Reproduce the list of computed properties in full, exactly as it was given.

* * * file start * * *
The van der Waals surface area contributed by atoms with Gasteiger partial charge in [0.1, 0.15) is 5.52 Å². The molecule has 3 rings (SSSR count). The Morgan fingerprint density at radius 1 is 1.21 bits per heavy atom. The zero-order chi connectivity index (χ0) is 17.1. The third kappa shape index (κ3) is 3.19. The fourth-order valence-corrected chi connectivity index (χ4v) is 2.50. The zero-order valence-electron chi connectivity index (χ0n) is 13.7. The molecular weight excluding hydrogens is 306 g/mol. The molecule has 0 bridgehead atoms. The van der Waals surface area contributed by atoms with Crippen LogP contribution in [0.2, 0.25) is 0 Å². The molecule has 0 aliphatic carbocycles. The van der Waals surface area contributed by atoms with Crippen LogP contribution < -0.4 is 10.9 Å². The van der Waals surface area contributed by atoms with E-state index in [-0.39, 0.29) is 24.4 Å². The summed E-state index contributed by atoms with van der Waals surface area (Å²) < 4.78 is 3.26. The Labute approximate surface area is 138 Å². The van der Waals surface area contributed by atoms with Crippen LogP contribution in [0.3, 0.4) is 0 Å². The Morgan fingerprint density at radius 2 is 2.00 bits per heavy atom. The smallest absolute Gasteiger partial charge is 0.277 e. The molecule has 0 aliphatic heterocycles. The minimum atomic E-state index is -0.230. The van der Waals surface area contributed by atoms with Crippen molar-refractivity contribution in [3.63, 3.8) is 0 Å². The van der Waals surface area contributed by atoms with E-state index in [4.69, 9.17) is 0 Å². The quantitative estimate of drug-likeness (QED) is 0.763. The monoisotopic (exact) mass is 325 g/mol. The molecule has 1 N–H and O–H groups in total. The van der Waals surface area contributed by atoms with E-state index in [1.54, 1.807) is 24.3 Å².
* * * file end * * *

The van der Waals surface area contributed by atoms with Gasteiger partial charge in [0.1, 0.15) is 5.52 Å². The molecule has 3 rings (SSSR count). The Morgan fingerprint density at radius 1 is 1.21 bits per heavy atom. The zero-order chi connectivity index (χ0) is 17.1. The third kappa shape index (κ3) is 3.19. The fourth-order valence-corrected chi connectivity index (χ4v) is 2.50. The zero-order valence-electron chi connectivity index (χ0n) is 13.7. The molecular weight excluding hydrogens is 306 g/mol. The molecule has 0 bridgehead atoms. The van der Waals surface area contributed by atoms with Crippen LogP contribution in [0.2, 0.25) is 0 Å². The molecule has 0 aliphatic carbocycles. The van der Waals surface area contributed by atoms with Crippen LogP contribution < -0.4 is 10.9 Å². The van der Waals surface area contributed by atoms with E-state index in [-0.39, 0.29) is 24.4 Å². The summed E-state index contributed by atoms with van der Waals surface area (Å²) < 4.78 is 3.26. The Labute approximate surface area is 138 Å². The van der Waals surface area contributed by atoms with Crippen LogP contribution in [0.3, 0.4) is 0 Å². The Morgan fingerprint density at radius 2 is 2.00 bits per heavy atom. The smallest absolute Gasteiger partial charge is 0.277 e. The molecule has 0 aliphatic heterocycles. The minimum atomic E-state index is -0.230. The van der Waals surface area contributed by atoms with Crippen molar-refractivity contribution in [3.63, 3.8) is 0 Å². The van der Waals surface area contributed by atoms with E-state index in [4.69, 9.17) is 0 Å². The quantitative estimate of drug-likeness (QED) is 0.763. The monoisotopic (exact) mass is 325 g/mol. The molecule has 1 N–H and O–H groups in total. The van der Waals surface area contributed by atoms with E-state index in [1.54, 1.807) is 24.3 Å².